Utah Governor To Veto School Choice Bill Unless His Demands Are Met

It is not surprising that in a turbulent time over public schools, and the way they are managed, a state might consider school choice legislation and that a governor threatens a veto. However, the rationale that Utah’s governor provided for his veto is perhaps the oddest.

Spencer Cox is a Republican who has been Utah governor for about a year. Although he threatened to veto an unpopular school choice bill that was passed in his state, Cox insists that he still supports it. Cox stated that he was an advocate of choice at a press conference this month. “I believe parents should be allowed to use taxpayer funds in other ways.”

H.B. argues that his complaint has nothing to do the actual bill. 331. “I am all in on the vouchers. Cox added that there is still a lot of work to be done before we reach our goal. “With the price of housing, with inflation happening right now, I don’t want to live in a state where teachers can’t buy a home… When teachers are making $60,000 a year to start, I will fully support vouchers.”

The average start salary of Utah teachers currently is $35,700. The state has not seen a substantial increase in funding for education since then, so if the average teacher earns more than 70 percent it would represent a major shift in educational funding. Average Teacher salaries are only $50,000. Utah, with a starting salary of $60,000 would pay more to its teachers than any other state, even though it has a slightly lower standard of living.

H.B. 331 is not a “voucher” program. Instead, like many other programs in the nation, it uses education savings account (ESAs). Parents can also use ESA funds to fund their child’s educational expenses. The state will pay a percentage of what they otherwise would have spent on the education of families based upon their income. Family incomes up to 200% of the federal poverty level would be eligible for twice the money the state will spend per student. The multiplier drops from there. The money could be spent by parents on tutoring and outside lessons as well as tuition at a private school.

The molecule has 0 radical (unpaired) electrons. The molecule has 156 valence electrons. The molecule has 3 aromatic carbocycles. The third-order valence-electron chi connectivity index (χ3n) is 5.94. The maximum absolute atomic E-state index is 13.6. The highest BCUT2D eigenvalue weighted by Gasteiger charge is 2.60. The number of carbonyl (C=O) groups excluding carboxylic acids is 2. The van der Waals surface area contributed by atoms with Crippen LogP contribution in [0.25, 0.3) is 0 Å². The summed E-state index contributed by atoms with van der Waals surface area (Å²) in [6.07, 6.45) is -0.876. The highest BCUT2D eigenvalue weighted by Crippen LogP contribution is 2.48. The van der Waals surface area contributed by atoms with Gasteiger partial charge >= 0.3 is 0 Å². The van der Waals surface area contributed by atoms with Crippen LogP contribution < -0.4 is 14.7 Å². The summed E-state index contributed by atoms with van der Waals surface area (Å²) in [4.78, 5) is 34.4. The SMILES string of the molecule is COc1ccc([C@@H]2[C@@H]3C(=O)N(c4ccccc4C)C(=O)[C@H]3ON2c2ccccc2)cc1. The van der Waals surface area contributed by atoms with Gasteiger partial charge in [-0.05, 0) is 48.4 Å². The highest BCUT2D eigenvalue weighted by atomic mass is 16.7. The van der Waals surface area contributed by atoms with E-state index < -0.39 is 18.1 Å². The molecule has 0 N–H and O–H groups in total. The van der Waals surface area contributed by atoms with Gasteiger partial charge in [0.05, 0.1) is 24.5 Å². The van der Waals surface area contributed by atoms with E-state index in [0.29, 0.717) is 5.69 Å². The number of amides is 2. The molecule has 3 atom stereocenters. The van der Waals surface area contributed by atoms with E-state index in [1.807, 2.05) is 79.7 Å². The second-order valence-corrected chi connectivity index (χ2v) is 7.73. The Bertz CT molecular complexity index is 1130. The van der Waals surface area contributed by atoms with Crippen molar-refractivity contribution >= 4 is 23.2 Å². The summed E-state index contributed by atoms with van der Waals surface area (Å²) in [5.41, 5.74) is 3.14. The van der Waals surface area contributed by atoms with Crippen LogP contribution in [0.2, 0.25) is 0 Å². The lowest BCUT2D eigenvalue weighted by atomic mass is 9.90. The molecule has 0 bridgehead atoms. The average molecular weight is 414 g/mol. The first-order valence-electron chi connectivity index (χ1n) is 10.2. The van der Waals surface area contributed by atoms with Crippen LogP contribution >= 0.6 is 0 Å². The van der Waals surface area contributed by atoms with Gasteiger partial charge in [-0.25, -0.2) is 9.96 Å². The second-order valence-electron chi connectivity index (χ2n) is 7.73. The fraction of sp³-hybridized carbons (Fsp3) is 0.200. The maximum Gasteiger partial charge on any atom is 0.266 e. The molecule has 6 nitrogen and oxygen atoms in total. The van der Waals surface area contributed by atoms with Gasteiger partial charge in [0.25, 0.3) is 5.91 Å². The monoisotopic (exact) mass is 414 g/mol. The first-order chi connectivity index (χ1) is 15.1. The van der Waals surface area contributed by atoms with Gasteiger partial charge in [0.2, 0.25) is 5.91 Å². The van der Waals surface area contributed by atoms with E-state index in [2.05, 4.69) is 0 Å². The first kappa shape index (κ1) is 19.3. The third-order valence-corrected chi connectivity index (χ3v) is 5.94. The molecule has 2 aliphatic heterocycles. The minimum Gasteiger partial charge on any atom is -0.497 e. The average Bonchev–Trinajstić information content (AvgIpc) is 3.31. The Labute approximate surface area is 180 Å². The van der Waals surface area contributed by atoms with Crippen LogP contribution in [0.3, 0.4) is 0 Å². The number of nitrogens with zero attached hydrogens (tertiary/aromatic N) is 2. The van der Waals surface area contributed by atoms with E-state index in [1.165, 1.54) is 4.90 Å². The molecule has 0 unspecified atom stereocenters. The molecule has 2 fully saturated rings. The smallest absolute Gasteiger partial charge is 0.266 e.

H.B. It is possible that H.B. 331 may not be the best choice for Utah parents. You might also think that Utah teachers could make more. Despite living at a similar cost to the national median, the Utah average teacher’s salary is $10,000 less than the national average. Cox attempts to connect them both is an ill-advised attempt. Cox should declare if he’s a proponent of school choice and sign it or give reasons why. This will allow him to argue in favor of increasing teacher wages. The seriousness of each issue is undermined if one becomes dependent on the other.